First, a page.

|John Bartlett (18201905). Familiar Quotations, 10th ed. 1919.|
|William Shakespeare. (15641616) (continued)|
| Like stones of worth, they thinly placed are,|
Or captain jewels in the carcanet.
| Sonnet lii.|
| The rose looks fair, but fairer we it deem|
For that sweet odour which doth in it live.
| Sonnet liv.|
| Not marble, nor the gilded monuments|
Of princes, shall outlive this powerful rhyme.
| Sonnet lv.|
| Since brass, nor stone, nor earth, nor boundless sea,|
But sad mortality oersways their power,
How with this rage shall beauty hold a plea,
Whose action is no stronger than a flower?
| Sonnet lxv.|
| And art made tongue-tied by authority.|
| Sonnet lxvi.|
| And simple truth miscalld simplicity,|
And captive good attending captain ill.
| Sonnet lxvi.|
| The ornament of beauty is suspect,|
A crow that flies in heavens sweetest air.
| Sonnet lxx.|
| That time of year thou mayst in me behold,|
When yellow leaves, or none, or few, do hang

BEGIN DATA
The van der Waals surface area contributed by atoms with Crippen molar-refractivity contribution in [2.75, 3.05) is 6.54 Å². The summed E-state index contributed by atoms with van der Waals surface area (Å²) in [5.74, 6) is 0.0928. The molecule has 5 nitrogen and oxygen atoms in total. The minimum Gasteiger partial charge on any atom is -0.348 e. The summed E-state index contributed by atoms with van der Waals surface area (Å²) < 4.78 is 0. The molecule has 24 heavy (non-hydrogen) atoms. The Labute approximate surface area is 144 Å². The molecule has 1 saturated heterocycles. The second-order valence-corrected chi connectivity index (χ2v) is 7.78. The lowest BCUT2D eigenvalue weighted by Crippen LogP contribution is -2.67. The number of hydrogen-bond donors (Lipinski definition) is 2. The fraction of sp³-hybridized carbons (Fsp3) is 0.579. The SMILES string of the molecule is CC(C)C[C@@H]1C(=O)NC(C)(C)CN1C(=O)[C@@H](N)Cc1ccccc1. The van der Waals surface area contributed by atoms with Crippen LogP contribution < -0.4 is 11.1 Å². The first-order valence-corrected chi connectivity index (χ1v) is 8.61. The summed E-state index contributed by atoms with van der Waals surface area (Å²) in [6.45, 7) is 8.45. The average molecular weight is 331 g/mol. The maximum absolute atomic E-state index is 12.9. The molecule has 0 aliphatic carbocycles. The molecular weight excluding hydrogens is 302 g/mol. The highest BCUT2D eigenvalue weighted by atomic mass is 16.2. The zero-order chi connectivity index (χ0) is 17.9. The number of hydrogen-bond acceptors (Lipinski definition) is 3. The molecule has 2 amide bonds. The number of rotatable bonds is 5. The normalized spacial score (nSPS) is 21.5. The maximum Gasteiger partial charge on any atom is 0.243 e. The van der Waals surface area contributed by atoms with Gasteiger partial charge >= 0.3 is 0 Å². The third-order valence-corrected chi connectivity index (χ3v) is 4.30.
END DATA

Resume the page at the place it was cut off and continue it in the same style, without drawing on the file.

Upon those boughs which shake against the cold,
Bare ruind choirs, where late the sweet birds sang.
| Sonnet lxxiii.|
| Your monument shall be my gentle verse,|
Which eyes not yet created shall oer-read,
And tongues to be your being shall rehearse
When all the breathers of this world are dead;
You still shall livesuch virtue hath my pen
Where breath most breathes, even in the mouths of men.
| Sonnet lxxxi.|
| Farewell! thou art too dear for my possessing.|
| Sonnet lxxxvii.|
| Do not drop in for an after-loss.|
Ah, do not, when my heart hath scapd this sorrow,
Come in the rearward of a conquerd woe;
Give not a windy night a rainy morrow,
To linger out a purposd overthrow.
| Sonnet xc.|